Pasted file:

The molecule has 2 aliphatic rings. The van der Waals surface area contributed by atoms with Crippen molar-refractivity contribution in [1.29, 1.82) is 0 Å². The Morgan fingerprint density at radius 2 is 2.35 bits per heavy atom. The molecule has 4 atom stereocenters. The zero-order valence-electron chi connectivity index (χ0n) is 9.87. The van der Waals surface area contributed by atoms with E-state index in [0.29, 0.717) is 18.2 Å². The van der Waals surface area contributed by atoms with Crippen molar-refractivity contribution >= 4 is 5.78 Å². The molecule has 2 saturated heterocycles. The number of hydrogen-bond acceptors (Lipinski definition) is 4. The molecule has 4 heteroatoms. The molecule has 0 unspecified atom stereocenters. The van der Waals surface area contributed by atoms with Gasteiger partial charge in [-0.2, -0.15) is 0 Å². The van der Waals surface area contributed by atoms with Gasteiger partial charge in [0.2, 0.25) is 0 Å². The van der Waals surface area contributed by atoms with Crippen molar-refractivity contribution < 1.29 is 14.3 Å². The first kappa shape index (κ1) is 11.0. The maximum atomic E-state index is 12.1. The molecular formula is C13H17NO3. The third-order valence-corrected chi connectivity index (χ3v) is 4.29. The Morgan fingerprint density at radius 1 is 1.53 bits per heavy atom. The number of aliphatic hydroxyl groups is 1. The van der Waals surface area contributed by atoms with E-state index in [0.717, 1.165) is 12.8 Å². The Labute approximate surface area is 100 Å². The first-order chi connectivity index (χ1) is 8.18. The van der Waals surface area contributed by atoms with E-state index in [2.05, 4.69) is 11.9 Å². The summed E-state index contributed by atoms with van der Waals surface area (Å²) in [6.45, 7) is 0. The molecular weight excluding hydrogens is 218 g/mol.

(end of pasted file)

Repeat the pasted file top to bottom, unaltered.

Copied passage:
The molecule has 2 aliphatic rings. The van der Waals surface area contributed by atoms with Crippen molar-refractivity contribution in [1.29, 1.82) is 0 Å². The Morgan fingerprint density at radius 2 is 2.35 bits per heavy atom. The molecule has 4 atom stereocenters. The zero-order valence-electron chi connectivity index (χ0n) is 9.87. The van der Waals surface area contributed by atoms with E-state index in [0.29, 0.717) is 18.2 Å². The van der Waals surface area contributed by atoms with Crippen molar-refractivity contribution >= 4 is 5.78 Å². The molecule has 2 saturated heterocycles. The number of hydrogen-bond acceptors (Lipinski definition) is 4. The molecule has 4 heteroatoms. The molecule has 0 unspecified atom stereocenters. The van der Waals surface area contributed by atoms with Gasteiger partial charge in [-0.2, -0.15) is 0 Å². The van der Waals surface area contributed by atoms with Gasteiger partial charge in [0.2, 0.25) is 0 Å². The van der Waals surface area contributed by atoms with Crippen molar-refractivity contribution < 1.29 is 14.3 Å². The first kappa shape index (κ1) is 11.0. The maximum atomic E-state index is 12.1. The molecular formula is C13H17NO3. The third-order valence-corrected chi connectivity index (χ3v) is 4.29. The Morgan fingerprint density at radius 1 is 1.53 bits per heavy atom. The number of aliphatic hydroxyl groups is 1. The van der Waals surface area contributed by atoms with E-state index in [0.717, 1.165) is 12.8 Å². The Labute approximate surface area is 100 Å². The first-order chi connectivity index (χ1) is 8.18. The van der Waals surface area contributed by atoms with E-state index in [2.05, 4.69) is 11.9 Å². The summed E-state index contributed by atoms with van der Waals surface area (Å²) in [6.45, 7) is 0. The molecular weight excluding hydrogens is 218 g/mol.